Gyptocurrency - this refers to crypto Ponzi schemes promoted by celebrities and a fly by night scammers. Usually, they loudly trumpet use of blockchain technology, but most of the time they don't use any blockchain at all. For example, noted gyptocurrency OneCoin had a "blockchain" that was really nothing more than a glorified Excel spreadsheet and a portal that displayed fake transactions. And instead of experienced engineers and endorsements from known experts, they brazenly show off fake credentials.
This is why it's so great that the blockchain industry is now building a new standard called Verifiable Credentials, which won't let you fake those credentials.
All we can do is hope that these offerings launch as IZO's - an initial zombie offerings - walking dead from the gitgo. Sadly, the intrinsic greed and gullibility of human beings has allowed gyptos to sometimes raise an order of magnitude more money than legitimate ICOs. This is one of the greatest threats to one of the most promising technologies of the 21st century.
Anyway, I could come up with new words all day long. It's fun!
Now, if you want to perfect your ability to come up with fresh and innovative words, there's no better teacher than Shakespeare himself. Here are four ways that the Bard of Avon invented new words:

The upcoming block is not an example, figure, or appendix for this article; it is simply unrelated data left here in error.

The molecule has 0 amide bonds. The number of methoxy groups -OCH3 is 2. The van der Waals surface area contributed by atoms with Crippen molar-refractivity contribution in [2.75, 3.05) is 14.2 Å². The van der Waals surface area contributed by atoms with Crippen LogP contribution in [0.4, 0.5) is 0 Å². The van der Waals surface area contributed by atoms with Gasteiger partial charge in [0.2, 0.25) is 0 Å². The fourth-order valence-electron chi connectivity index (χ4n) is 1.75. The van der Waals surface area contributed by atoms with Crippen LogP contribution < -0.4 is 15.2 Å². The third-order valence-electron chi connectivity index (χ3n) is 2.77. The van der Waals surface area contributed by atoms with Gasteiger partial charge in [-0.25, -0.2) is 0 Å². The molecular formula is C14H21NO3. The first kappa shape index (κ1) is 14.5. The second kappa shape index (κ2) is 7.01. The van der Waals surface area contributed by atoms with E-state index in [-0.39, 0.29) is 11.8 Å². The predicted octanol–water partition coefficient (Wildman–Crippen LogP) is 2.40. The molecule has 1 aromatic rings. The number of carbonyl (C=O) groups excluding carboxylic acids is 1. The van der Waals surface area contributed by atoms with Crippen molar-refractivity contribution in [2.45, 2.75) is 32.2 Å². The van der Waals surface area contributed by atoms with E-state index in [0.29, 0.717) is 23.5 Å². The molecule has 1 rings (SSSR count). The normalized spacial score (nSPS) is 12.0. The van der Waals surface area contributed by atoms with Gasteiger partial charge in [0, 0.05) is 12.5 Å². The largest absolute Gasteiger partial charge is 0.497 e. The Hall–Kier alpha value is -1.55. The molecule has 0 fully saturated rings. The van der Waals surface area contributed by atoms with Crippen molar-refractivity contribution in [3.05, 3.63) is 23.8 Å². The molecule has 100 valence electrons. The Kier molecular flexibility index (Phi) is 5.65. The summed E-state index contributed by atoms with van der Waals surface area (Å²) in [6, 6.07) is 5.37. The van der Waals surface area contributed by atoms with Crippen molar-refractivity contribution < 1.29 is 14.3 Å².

1.    Change a noun into a verb
If you google "verbing" or even just think about the word "googling", you'll realize this is a pretty common phenomenon. Shakespeare too advantage of this by writing Cleopatra saying, "I'll unhair thy head!" This is happening as we speak in the blockchain world, from decentralization to piloting to forking.
2.    Add prefix to make it fresh and shiny
The formal term for this is agglutination, and you can use it to create words like declutter and neotantra. Shakespeare this principle to make up words like discontent, invulnerable and metamorphize.
The linguistic canvas I'm currently working on is a word sketch for a term that represents the emerging "security token."